Gas or electric? Nowadays, you aren’t forced to choose between the two technologies.
“Hybrid” vehicles—those capable of running on gasoline and electricity—have caught the attention of green-minded and gas-price-beleaguered consumers alike. These split-personality autos certainly have many transfixed with their promise of previously impossible miles-per-gallon capabilities.
But just how fantastic is this new breed of vehicle? Experts temper their enthusiasm with certain realities that make hybrids less-than-perfect alternatives to their gas-guzzling rivals. The judging criteria fall mainly within two categories: ecology and finances.
No contest with hybrids when it comes to eco-friendliness, right? Well, maybe. Unfortunately, it’s not a clear-cut matter. Hybrids certainly boast greater fuel-efficiency and, in that regard, are friendlier to the environment and your wallet.
In addition, emissions typically are 25 percent to 30 percent lower than conventional gas-powered automobiles. However, driving habits are crucial in achieving a decreased carbon footprint. Drivers who rev the instant a traffic light turns green or regularly exceed speed limits aren’t going to experience the fantastic mpg rating the hybrid experience promises. Instead, they’ll waste lots of gasoline, mucking up the environment.
While hybrid vehicles typically see a significant increase in fuel economy vs. a gasoline-only vehicle, some experts say that stated mpg ratings are inaccurate and, in real-life circumstances, are 10 percent less than what many manufacturers are claiming.
Still, when a hybrid is running solely on electricity, it is emitting zero toxins into the environment, which appeals to many drivers, as does the prospect of decreasing dependence on oil—foreign and domestic.
On the other hand, there’s a significant environmental impact to manufacturing a new car and adding an old car to the junk yard. And according to About.com, manufacturing hybrids actually have a larger environmental impact compared to non-hybrids. Hybrid batteries are not a friend to Mother Nature, and building cars with two engines under the hood increases the manufacturing emissions.
Hybrids are touted to save their owners compared to gas-only vehicles in terms of fuel costs. But—pardon the pun—start-up costs might make that a negligible amount. That’s because the ticket price of hybrids ranges from $19,000 to $25,000 compared to a comparable gas-only vehicle, which costs between $14,000 and $17,000. To obtain the closest possible comparison, link to Hybrid Compare, a government website that pairs hybrid vehicles with their same-manufacturer gas-consuming counterparts and compares vehicle prices and projected mpg to yield weekly, monthly and annual fuel-consumption savings.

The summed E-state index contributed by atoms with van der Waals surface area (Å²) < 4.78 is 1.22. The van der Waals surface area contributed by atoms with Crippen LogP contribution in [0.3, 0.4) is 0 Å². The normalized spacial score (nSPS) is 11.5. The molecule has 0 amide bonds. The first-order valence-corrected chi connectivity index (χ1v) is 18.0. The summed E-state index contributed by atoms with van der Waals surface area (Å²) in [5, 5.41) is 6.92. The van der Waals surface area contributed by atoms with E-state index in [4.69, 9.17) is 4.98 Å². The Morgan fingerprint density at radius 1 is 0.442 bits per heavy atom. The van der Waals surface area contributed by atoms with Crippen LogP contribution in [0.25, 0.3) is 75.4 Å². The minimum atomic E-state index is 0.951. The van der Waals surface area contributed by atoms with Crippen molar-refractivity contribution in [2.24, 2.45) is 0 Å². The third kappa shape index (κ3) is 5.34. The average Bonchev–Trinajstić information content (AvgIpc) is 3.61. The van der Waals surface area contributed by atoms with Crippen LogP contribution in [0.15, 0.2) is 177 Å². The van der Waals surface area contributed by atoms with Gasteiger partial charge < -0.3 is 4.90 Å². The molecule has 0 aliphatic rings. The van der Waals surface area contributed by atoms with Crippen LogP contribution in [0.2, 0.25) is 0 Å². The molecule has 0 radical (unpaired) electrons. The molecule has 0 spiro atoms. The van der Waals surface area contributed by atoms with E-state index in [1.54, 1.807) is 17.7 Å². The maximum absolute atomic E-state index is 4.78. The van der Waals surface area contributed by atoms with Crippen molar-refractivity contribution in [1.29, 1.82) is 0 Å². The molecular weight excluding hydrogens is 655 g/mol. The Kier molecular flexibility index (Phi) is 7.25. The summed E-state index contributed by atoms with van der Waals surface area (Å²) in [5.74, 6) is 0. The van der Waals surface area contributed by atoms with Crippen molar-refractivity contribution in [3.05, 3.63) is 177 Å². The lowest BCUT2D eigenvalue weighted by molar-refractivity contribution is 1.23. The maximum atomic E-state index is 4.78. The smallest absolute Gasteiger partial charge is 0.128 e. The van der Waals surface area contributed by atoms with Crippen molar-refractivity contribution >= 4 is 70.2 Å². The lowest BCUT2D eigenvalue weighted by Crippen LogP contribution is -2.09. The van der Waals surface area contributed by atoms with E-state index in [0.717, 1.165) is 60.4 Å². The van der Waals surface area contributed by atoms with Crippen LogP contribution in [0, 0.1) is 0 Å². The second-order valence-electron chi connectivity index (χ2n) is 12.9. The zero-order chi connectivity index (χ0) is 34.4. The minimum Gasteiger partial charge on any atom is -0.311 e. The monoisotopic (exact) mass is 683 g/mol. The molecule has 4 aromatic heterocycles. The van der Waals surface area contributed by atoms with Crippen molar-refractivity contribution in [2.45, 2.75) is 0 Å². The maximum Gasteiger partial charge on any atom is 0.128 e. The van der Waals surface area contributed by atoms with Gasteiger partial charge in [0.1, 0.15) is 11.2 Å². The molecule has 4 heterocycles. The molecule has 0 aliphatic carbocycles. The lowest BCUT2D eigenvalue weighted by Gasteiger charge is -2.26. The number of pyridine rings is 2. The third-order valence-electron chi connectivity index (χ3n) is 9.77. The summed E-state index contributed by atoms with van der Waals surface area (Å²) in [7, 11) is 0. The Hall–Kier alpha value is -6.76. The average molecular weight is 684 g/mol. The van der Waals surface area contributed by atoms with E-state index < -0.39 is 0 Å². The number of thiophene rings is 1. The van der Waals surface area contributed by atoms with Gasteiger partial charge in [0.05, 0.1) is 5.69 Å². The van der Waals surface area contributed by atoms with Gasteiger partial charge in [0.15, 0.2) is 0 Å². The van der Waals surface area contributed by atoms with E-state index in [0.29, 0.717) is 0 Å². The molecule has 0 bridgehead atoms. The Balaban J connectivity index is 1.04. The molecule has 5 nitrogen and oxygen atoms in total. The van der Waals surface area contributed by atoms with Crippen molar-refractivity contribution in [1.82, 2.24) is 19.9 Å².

Speaking of dollars, consider repairs and maintenance. It’s true that hybrids share lots of parts with their conventional cousins, but they also contain lots of stuff particular to their electric/gasoline-combination technology. For instance, they use two motors, a heavy battery, a generator, plus computers to manage it all so it works in sync. Experts say the hybrid’s newness and complexity will generate more costly maintenance and repairs.
A particular point of focus is the cost vs. longevity of hybrid batteries. Speculation continues over just how long these batteries will last with projected replacement costs hovering at the several-thousand-dollar mark.
However, some automakers have anticipated consumer concern on this issue. Hyundai announced in January that it is providing consumers with a lifetime warranty for the lithium-polymer battery pack in the 2012 Sonata Hybrid. Toyota provides a warranty for its Prius that covers “hybrid-related components” for 8 years/100,000 miles.
Drivers need to weigh their eco-concerns with their econo-concerns to find what works best for them.
- Take a quiz to see whether a hybrid is right for you
- Buy a new car or keep the old: Which is better for the environment?
- What you should know before buying a hybrid
- Is Keeping your Old Car Better than a Hybrid?
- Hybrid sedans still take six years to pay off
- Is your mpg on target ?
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